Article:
There are some surprising cities for equal pay in America.
Multiple studies have shown a wage gap between men and women and have sought to explain it through everything from job titles to education to the work of starting a family.
ABODO, an apartment search service, is looking into a different wage gap factor: where you live. Analyzing 2015 U.S. Census Bureau salary data on full-time workers, ABODO looked at wage trends in metropolitan cities and how that affected housing affordability.
The results are far more surprising than any we’ve seen so far.
If you want equal pay, move to Durham or Los Angeles
The city with the most equal pay between men and women was in Durham-Chapel Hill, North Carolina. Durham women’s median salaries were about 92.6% of what Durham men earned.
The other two cities that were closest to closing the gender gap were in California: Los Angeles and Fresno.
“Our research team believes that Los Angeles is a leader in equal pay because of the high concentration of jobs in progressive industries such as PR [public relations], media, entertainment and healthcare. With a large number of jobs in industries that are leading the charge for equal pay, it’s no surprise to see Los Angeles at the top of the national list,” Sam Radbil, ABODO’s senior communications manager told Ladders.
If you’re a women moving to Utah for a job, perhaps reconsider. Provo, Utah, and Ogden, Utah, were among the top two cities with the highest wage disparity between genders. Baton Rouge, New Orleans, was the other city that topped this unflattering list.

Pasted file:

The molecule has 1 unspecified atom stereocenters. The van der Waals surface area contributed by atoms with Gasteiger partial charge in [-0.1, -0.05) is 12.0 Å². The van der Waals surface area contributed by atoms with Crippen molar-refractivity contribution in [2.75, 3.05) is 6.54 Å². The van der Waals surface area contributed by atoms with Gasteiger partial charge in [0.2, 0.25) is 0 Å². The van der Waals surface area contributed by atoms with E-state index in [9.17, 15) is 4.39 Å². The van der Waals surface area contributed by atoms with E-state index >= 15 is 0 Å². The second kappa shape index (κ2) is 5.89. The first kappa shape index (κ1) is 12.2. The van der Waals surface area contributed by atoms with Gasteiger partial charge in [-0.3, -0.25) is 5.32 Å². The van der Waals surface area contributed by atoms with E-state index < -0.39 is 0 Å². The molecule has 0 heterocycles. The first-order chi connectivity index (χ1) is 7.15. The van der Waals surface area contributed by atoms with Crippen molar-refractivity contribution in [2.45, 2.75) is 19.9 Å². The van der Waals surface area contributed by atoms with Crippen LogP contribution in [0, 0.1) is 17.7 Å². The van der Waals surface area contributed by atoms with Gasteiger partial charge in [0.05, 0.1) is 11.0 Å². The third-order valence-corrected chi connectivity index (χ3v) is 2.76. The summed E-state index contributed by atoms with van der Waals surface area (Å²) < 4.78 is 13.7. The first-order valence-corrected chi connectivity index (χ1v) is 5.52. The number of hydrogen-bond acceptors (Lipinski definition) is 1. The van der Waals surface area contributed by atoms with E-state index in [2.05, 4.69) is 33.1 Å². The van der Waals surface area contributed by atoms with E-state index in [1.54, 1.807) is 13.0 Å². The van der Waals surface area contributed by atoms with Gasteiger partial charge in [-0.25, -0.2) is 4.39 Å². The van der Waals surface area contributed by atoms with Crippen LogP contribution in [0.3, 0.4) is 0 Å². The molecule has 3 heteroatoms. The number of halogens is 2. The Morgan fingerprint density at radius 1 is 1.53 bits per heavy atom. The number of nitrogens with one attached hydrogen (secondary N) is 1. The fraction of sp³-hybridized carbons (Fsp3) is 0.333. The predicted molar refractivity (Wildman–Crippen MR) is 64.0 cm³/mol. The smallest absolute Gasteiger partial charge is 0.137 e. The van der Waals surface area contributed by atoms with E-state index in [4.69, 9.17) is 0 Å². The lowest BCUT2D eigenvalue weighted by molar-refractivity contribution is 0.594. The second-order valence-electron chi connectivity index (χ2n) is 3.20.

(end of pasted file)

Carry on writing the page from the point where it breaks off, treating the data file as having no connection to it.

Women make more in two fast-growing occupations: community and social services—women were earning 93.8 cents to a man’s 90 cents— and the installation, maintenance, and repair industry where women earned 92.2 cents over the 90 cents men earned.
How much you make determines what housing you can afford
As anyone who’s looked for housing knows, your salary determines whether you can afford a tiny loft or a three-bedroom apartment.
ABODO also looked into how the gender wage gap in cities would affect what square footage a man or woman could afford if they only spent 30% of their income on rent.
On national average, women could literally afford less space with their salaries: 1,143 square feet compared to men’s 1,448 square feet.
For instance, women are overrepresented in the healthcare industry —they make up 70% of this industry’s labor force— but they are in an occupation that has a wide gender pay gap.
This leads to less square footage, so female healthcare workers in New Orleans can afford 1,551 square feet compared to a male healthcare worker who could afford up to 2,566 square feet.
Women professionals are often told to “own your space,” a method to project confidence and authority in a world of societal expectations that wants you to shrink and apologize. With this study, we have confirmation that getting underpaid will both economically and physically lead to less space that you can own.